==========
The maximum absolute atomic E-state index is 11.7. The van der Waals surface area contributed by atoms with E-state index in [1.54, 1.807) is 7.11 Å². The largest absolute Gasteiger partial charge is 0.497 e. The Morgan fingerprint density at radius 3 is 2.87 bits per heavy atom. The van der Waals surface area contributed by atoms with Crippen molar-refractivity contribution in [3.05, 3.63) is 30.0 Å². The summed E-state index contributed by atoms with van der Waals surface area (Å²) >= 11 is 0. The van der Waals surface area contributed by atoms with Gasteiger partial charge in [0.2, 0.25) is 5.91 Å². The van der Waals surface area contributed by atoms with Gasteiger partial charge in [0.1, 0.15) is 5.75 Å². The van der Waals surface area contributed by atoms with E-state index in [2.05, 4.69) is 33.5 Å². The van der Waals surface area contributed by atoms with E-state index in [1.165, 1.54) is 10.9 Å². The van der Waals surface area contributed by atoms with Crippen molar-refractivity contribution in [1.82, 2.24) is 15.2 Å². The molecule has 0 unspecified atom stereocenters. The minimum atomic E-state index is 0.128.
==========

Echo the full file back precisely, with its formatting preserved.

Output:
The maximum absolute atomic E-state index is 11.7. The van der Waals surface area contributed by atoms with E-state index in [1.54, 1.807) is 7.11 Å². The largest absolute Gasteiger partial charge is 0.497 e. The Morgan fingerprint density at radius 3 is 2.87 bits per heavy atom. The van der Waals surface area contributed by atoms with Crippen molar-refractivity contribution in [3.05, 3.63) is 30.0 Å². The summed E-state index contributed by atoms with van der Waals surface area (Å²) >= 11 is 0. The van der Waals surface area contributed by atoms with Gasteiger partial charge in [0.2, 0.25) is 5.91 Å². The van der Waals surface area contributed by atoms with Gasteiger partial charge in [0.1, 0.15) is 5.75 Å². The van der Waals surface area contributed by atoms with E-state index in [2.05, 4.69) is 33.5 Å². The van der Waals surface area contributed by atoms with E-state index in [1.165, 1.54) is 10.9 Å². The van der Waals surface area contributed by atoms with Crippen molar-refractivity contribution in [1.82, 2.24) is 15.2 Å². The molecule has 0 unspecified atom stereocenters. The minimum atomic E-state index is 0.128.